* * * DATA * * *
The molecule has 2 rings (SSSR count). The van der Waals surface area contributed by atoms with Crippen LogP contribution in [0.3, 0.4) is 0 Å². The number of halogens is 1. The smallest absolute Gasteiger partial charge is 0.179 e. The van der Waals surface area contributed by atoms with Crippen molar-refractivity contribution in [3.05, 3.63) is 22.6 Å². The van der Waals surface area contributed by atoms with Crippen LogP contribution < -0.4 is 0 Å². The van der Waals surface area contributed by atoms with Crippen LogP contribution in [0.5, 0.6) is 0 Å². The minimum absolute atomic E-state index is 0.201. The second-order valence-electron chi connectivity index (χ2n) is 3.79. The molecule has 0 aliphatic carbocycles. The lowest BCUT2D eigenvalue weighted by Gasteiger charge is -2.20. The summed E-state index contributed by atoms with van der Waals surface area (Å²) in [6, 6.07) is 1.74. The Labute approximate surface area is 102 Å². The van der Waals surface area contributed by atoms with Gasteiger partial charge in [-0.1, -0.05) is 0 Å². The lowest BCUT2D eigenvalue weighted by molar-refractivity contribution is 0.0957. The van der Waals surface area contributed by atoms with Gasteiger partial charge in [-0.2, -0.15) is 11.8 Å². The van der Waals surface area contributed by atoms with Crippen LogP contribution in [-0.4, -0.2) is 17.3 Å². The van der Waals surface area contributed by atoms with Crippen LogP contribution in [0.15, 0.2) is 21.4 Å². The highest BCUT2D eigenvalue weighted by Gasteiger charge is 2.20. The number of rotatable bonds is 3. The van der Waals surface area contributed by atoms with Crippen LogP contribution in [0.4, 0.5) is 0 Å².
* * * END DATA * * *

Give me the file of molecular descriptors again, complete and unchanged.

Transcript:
The molecule has 2 rings (SSSR count). The van der Waals surface area contributed by atoms with Crippen LogP contribution in [0.3, 0.4) is 0 Å². The number of halogens is 1. The smallest absolute Gasteiger partial charge is 0.179 e. The van der Waals surface area contributed by atoms with Crippen molar-refractivity contribution in [3.05, 3.63) is 22.6 Å². The van der Waals surface area contributed by atoms with Crippen LogP contribution < -0.4 is 0 Å². The van der Waals surface area contributed by atoms with Crippen LogP contribution in [0.5, 0.6) is 0 Å². The minimum absolute atomic E-state index is 0.201. The second-order valence-electron chi connectivity index (χ2n) is 3.79. The molecule has 0 aliphatic carbocycles. The lowest BCUT2D eigenvalue weighted by Gasteiger charge is -2.20. The summed E-state index contributed by atoms with van der Waals surface area (Å²) in [6, 6.07) is 1.74. The Labute approximate surface area is 102 Å². The van der Waals surface area contributed by atoms with Gasteiger partial charge in [-0.1, -0.05) is 0 Å². The lowest BCUT2D eigenvalue weighted by molar-refractivity contribution is 0.0957. The van der Waals surface area contributed by atoms with Gasteiger partial charge in [-0.2, -0.15) is 11.8 Å². The van der Waals surface area contributed by atoms with Crippen LogP contribution in [-0.4, -0.2) is 17.3 Å². The van der Waals surface area contributed by atoms with Crippen LogP contribution in [0.15, 0.2) is 21.4 Å². The highest BCUT2D eigenvalue weighted by Gasteiger charge is 2.20. The number of rotatable bonds is 3. The van der Waals surface area contributed by atoms with Crippen LogP contribution in [0.4, 0.5) is 0 Å².